de Vries J, Miller PE, Verbeke K. Effects of cereal fiber on bowel function: A systematic review of intervention trials. World J Gastroenterol 2015; 21(29): 8952-8963 [PMID: 26269686 DOI: 10.3748/wjg.v21.i29.8952]
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Dr. Jan de Vries, De Vries Nutrition Solutions Inc., Reuvekamp 26, 7213 CE Gorssel, The Netherlands. email@example.com
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Effects of cereal fiber on bowel function: A systematic review of intervention trials
Jan de Vries, Paige E Miller, Kristin Verbeke
Jan de Vries, De Vries Nutrition Solutions Inc., 7213 CE Gorssel, The Netherlands
Paige E Miller, Center for Epidemiology, Biostatistics, and Computational Biology, Exponent, Inc., Chicago, IL 60661, United States
Paige E Miller, Nutrition and Food Service, Edward Hines Jr. VA Hospital, Hines, IL 60141, United States
Kristin Verbeke, Department of Clinical and Experimental Medicine, KU Leuven, 3000 Leuven, Belgium
ORCID number: $[AuthorORCIDs]
Author contributions: de Vries J contributed substantially to conception and design, acquisition of data, analysis of data and drafting the article; Miller PE contributed substantially to drafting the article; Verbeke K contributed to conception and design, analysis of data and drafting of the article.
Supported by funding from Kellogg Company, Battle Creek, MI, United States.
Conflict-of-interest statement: Dr. de Vries J has received fees for systematically reviewing the literature reported in this publication from Kellogg Company, Battle Creek, MI, USA. Dr. Miller PE received fees while working at Exponent, Inc from Kellogg Company, Battle Creek, MI, USA, to support the writing process of the manuscript. Professor Verbeke K, PhD, is co-beneficiary of the WK Kellogg Chair in Cereal Sciences and Nutrition (Kellogg Company, Battle Creek, MI, USA).
Data sharing statement: No additional data are publically available. Interested readers can contact the first author.
Open-Access: This article is an open-access article which was selected by an in-house editor and fully peer-reviewed by external reviewers. It is distributed in accordance with the Creative Commons Attribution Non Commercial (CC BY-NC 4.0) license, which permits others to distribute, remix, adapt, build upon this work non-commercially, and license their derivative works on different terms, provided the original work is properly cited and the use is non-commercial. See: http://creativecommons.org/licenses/by-nc/4.0/
Correspondence to: Dr. Jan de Vries, De Vries Nutrition Solutions Inc., Reuvekamp 26, 7213 CE Gorssel, The Netherlands. firstname.lastname@example.org
Received: January 29, 2015 Peer-review started: January 30, 2015 First decision: March 10, 2015 Revised: April 15, 2015 Accepted: June 10, 2015 Article in press: June 10, 2015 Published online: August 7, 2015
AIM: To comprehensively review and quantitatively summarize results from intervention studies that examined the effects of intact cereal dietary fiber on parameters of bowel function.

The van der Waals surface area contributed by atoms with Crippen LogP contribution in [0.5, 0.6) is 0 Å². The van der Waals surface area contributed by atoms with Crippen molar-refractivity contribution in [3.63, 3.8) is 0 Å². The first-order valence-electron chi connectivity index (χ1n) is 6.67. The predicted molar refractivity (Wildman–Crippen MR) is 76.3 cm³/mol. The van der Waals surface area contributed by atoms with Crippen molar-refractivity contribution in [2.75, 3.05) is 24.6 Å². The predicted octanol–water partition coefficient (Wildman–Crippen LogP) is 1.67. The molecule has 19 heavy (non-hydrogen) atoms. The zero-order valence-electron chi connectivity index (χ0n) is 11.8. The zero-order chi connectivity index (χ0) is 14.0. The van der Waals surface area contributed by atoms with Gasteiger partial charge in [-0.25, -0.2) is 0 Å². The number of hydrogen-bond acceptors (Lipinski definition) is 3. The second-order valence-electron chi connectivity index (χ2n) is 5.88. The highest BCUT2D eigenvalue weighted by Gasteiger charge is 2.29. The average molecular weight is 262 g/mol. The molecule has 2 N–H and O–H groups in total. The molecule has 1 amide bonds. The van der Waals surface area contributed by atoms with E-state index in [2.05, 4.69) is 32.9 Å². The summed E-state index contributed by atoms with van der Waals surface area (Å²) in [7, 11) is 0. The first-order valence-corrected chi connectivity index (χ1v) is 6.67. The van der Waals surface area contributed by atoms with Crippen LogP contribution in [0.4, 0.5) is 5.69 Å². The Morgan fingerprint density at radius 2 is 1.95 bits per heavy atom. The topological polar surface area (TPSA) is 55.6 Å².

METHODS: A systematic literature search was conducted using PubMed and EMBASE. Supplementary literature searches included screening reference lists from relevant studies and reviews. Eligible outcomes were stool wet and dry weight, percentage water in stools, stool frequency and consistency, and total transit time. Weighted regression analyses generated mean change (± SD) in these measures per g/d of dietary fiber.
RESULTS: Sixty-five intervention studies among generally healthy populations were identified. A quantitative examination of the effects of non-wheat sources of intact cereal dietary fibers was not possible due to an insufficient number of studies. Weighted regression analyses demonstrated that each extra g/d of wheat fiber increased total stool weight by 3.7 ± 0.09 g/d (P < 0.0001; 95%CI: 3.50-3.84), dry stool weight by 0.75 ± 0.03 g/d (P < 0.0001; 95%CI: 0.69-0.82), and stool frequency by 0.004 ± 0.002 times/d (P = 0.0346; 95%CI: 0.0003-0.0078). Transit time decreased by 0.78 ± 0.13 h per additional g/d (P < 0.0001; 95%CI: 0.53-1.04) of wheat fiber among those with an initial transit time greater than 48 h.
CONCLUSION: Wheat dietary fiber, and predominately wheat bran dietary fiber, improves measures of bowel function.
Core tip: This comprehensive review evaluates available data on the effects of intact cereal dietary fiber on bowel function and provides a quantitative summary of the effect of intact wheat fiber on bowel function using weighted regression analysis. Insufficient observations were available from non-wheat cereals for quantitative analysis. Results found an increase in total stool weight of 3.7 ± 0.09 g per gram intact wheat fiber. Transit time decreased by approximately 45 min per gram intact wheat fiber when initial transit time was greater than 48 h. Therefore, intact wheat dietary fiber, predominantly from wheat bran, improves bowel function.
Citation: de Vries J, Miller PE, Verbeke K. Effects of cereal fiber on bowel function: A systematic review of intervention trials. World J Gastroenterol 2015; 21(29): 8952-8963